|fearceol ||12-13-2013 04:14 AM |
Is there a time when it IS too late to learn ?
Decided this could make for an interesting discussion. See post # 63 in the above thread and my reply to it in post #82.
I did not want to derail the other thread, but was interested to hear other opinions on the subject.
|tekdiver500ft ||12-13-2013 04:15 AM |
|fearceol ||12-13-2013 04:17 AM |
Originally Posted by tekdiver500ft
Anyone else care to give "another" detailed response. :D
|johnnyzbass ||12-13-2013 04:20 AM |
Never too late.
It's never to late to learn, that's what keeps our brains active and hands and fingers flexible. Today there are lots of online lessons available, take a look at a few and choose one that suits you.
I started by playing along with my favourite tunes back in the 60's.:bassist:
|tekdiver500ft ||12-13-2013 04:22 AM |
When that time is varies with the individual. For me, I'll consider it too late to learn something new a couple days after they bury me. Although I would love to be proved wrong.
I think the older you get the harder it is to learn, but it's never too late. I started at 40 and have to admit it's been a challenge at times.
|Mennolineum ||12-13-2013 04:31 AM |
I think learning something new when you suffer from dementia is kinda hard.. but before then no i don't think Any moment is too late but you might want to set your goals differently.. for example my mom startend learning an instrument, she's 58:) my grandma wanted to learn djembé, she s 83:)
|spvmhc ||12-13-2013 04:39 AM |
That's the standard. I first picked up the bass when I retired. I play every day and enjoy it. Am I getting any better at it? Yes! Is learning harder for me than it used to be? Probably! Will I every earn a cent by playing professionally? No! But I refuse to accept that as a reason to give up.
|Roy Vogt ||12-13-2013 04:50 AM |
A lot of my clients with Teach Me Bass Guitar are guys and gals that are enjoying Second Life and want the bass to be part of their lives. They're having fun with it and learning, so I think the answer is it's only too late when you stop breathing or being able to use your hands or feet (Dave Pomeroy made me aware of an amazing bassist who plays with his feet because he has no arms!).
|tbear1776 ||12-13-2013 05:01 AM |
I started playing at the young age of 65. Started with a great teacher and am having a blast. I play with a few friends at least once a month and have had a some paying gigs. Too late is when you're dead.
|lundborg ||12-13-2013 05:05 AM |
|Landy67 ||12-13-2013 05:33 AM |
When I was younger I never had time to practice, so I never improved, got bored and gave up. Now I have more time to practice and more money to buy good quality equipment. I actually look forward to practice. There are some benefits to starting later in life.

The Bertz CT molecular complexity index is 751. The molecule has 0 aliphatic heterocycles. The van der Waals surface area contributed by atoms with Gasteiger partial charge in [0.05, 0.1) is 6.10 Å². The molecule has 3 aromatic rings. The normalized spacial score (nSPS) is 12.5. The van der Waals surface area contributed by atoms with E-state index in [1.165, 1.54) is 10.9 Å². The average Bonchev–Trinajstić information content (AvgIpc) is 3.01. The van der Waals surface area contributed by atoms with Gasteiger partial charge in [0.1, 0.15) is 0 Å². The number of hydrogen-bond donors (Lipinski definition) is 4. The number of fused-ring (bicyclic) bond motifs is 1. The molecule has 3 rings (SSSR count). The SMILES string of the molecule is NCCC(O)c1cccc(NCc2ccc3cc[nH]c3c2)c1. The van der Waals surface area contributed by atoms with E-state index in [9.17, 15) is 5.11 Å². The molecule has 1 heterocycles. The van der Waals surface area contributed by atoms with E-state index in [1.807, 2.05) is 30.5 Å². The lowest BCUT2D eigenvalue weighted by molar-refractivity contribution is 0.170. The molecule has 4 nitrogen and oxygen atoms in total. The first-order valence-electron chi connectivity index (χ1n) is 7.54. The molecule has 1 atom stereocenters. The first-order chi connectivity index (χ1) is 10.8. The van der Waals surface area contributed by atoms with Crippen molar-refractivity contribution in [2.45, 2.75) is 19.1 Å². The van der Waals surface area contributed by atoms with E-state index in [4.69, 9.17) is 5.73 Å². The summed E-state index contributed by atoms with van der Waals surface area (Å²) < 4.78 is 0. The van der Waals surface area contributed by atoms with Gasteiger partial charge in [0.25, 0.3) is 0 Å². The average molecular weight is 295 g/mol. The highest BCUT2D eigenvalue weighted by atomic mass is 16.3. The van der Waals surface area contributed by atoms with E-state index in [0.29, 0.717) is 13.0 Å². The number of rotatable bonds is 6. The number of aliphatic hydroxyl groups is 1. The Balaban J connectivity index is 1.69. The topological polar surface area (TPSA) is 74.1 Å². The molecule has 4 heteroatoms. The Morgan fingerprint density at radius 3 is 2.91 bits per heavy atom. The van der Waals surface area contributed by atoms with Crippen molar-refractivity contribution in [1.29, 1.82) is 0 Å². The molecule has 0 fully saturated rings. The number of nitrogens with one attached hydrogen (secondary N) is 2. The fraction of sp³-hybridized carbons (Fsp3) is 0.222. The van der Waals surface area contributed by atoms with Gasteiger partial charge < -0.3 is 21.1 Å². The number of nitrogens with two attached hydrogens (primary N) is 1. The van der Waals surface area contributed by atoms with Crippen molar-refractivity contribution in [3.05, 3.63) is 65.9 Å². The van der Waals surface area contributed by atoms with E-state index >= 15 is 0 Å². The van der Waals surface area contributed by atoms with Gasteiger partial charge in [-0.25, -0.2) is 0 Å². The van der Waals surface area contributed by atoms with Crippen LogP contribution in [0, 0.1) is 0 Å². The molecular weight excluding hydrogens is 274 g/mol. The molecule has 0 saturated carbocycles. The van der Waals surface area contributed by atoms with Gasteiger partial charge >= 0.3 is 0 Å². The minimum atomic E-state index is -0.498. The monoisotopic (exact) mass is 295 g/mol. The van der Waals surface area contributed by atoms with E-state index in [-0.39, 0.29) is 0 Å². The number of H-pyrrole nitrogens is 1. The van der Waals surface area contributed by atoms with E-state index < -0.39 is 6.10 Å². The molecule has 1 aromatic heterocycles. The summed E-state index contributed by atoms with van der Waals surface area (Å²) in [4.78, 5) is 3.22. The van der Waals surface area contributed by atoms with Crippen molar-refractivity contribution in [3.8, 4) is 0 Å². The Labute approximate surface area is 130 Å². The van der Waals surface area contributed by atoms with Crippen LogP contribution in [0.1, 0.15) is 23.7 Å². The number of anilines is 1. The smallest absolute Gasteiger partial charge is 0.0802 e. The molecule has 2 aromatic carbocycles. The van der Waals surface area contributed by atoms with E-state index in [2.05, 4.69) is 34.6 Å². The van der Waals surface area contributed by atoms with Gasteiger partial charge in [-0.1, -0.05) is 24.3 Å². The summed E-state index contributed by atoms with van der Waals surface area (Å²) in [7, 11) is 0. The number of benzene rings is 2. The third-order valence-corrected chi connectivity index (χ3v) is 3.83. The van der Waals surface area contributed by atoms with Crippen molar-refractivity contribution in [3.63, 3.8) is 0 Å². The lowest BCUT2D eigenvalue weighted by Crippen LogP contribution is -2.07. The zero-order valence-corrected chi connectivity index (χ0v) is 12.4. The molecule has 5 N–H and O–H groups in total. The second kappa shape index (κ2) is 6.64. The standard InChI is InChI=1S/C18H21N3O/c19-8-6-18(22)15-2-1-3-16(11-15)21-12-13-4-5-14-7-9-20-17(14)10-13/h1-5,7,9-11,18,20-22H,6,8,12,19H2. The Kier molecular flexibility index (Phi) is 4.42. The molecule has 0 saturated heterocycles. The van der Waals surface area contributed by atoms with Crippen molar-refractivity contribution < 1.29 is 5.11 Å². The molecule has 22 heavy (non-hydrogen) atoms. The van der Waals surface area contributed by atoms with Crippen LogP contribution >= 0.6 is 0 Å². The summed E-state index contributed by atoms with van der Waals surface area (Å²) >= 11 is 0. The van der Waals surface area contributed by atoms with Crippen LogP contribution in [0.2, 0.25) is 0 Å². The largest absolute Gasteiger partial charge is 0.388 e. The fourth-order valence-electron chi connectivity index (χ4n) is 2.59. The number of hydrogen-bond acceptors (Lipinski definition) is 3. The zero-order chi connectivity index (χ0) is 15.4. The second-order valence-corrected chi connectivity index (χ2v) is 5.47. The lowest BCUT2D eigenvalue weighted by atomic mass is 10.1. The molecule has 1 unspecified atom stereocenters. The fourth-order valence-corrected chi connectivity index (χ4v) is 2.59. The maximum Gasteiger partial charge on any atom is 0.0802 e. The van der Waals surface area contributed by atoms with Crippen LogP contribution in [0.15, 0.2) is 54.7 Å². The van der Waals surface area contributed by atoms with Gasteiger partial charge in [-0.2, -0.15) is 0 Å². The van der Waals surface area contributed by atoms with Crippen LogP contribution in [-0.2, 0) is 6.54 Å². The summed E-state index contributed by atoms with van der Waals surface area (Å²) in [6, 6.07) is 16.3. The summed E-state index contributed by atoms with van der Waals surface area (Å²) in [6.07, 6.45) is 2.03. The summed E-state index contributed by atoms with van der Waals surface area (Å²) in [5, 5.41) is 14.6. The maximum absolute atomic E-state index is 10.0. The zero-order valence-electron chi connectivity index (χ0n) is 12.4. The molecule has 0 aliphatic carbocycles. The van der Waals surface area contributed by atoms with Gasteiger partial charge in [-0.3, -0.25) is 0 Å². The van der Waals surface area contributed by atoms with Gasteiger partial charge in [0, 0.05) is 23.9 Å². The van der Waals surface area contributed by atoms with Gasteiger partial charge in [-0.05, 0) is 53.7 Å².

I found a teacher that's teaching me music theory and technique. I find both to be fascinating (even if I get things wrong) The thing is I'm learning and having fun. And with the theory behind me I understand music more.
|fearceol ||12-13-2013 05:34 AM |
Originally Posted by johnnyzbass
It's never to late to learn, that's what keeps our brains active and hands and fingers flexible.
Good point. There is a saying that goes..."use it or lose it", i.e. when we reach a certain age it is important to keep active both mentally and physically to slow down the ageing process. Surely it is a great thing to be able to do this and
have fun doing so.
|cbrophy ||12-13-2013 05:38 AM |
I started to learn how to play the bass at 45. Had no problems learning how to do that. What I lack is the 10,000hrs needed to become an expert!
|wild4oldcars ||12-13-2013 07:01 AM |
i would say, until poor physicality inhibits your learning (to play bass), it is not too late.
but to answer the op's question whether he meant it this way or not, I hope to be learning until the day I die. Knowledge is what we as humans thrive on, IMO, and it is never too late to learn.
|Marcury ||12-13-2013 08:09 AM |
I'm 56 been playing bass since high school give or take a few years. I never learned more than a few barre chords on guitar. Two years ago I decided i wanted to learn fingerpicking on guitar. I'm thrilled with my progress. So in my experience no it's never too late; unless you believe it is in which case self-fulfilling prophecy is probably the issue.
|stratovani ||12-13-2013 08:23 AM |
Personally I think that since I'm just a couple of months away from 60 it's too late for me to be the next Victor Wooten or Jaco Pastorius, but that only means that my goals have to be realistic. So I strive to be the best bass player I can possibly be, locking in with the drummer to make a solid rhythm section, keeping time the best I can, and serving the song. I can't be Hadrien Feraud, but I can be Ron Blair! :bassist:
|MonetBass ||12-13-2013 08:27 AM |
When you lose your faculties or use of your hands. That's it.
|skwee ||12-13-2013 09:00 AM |
Is it ever too late to learn? No No No a thousand times no.
|DiabolusInMusic ||12-13-2013 09:02 AM |
For a guy like me who had re-constructive surgery in his right hand, I will inevitably be getting arthritis in my right hand. Once it becomes hard to play it would be pointless to learn.
I would like to think I would have acquired enough hobbies and interests by that time to keep me occupied.
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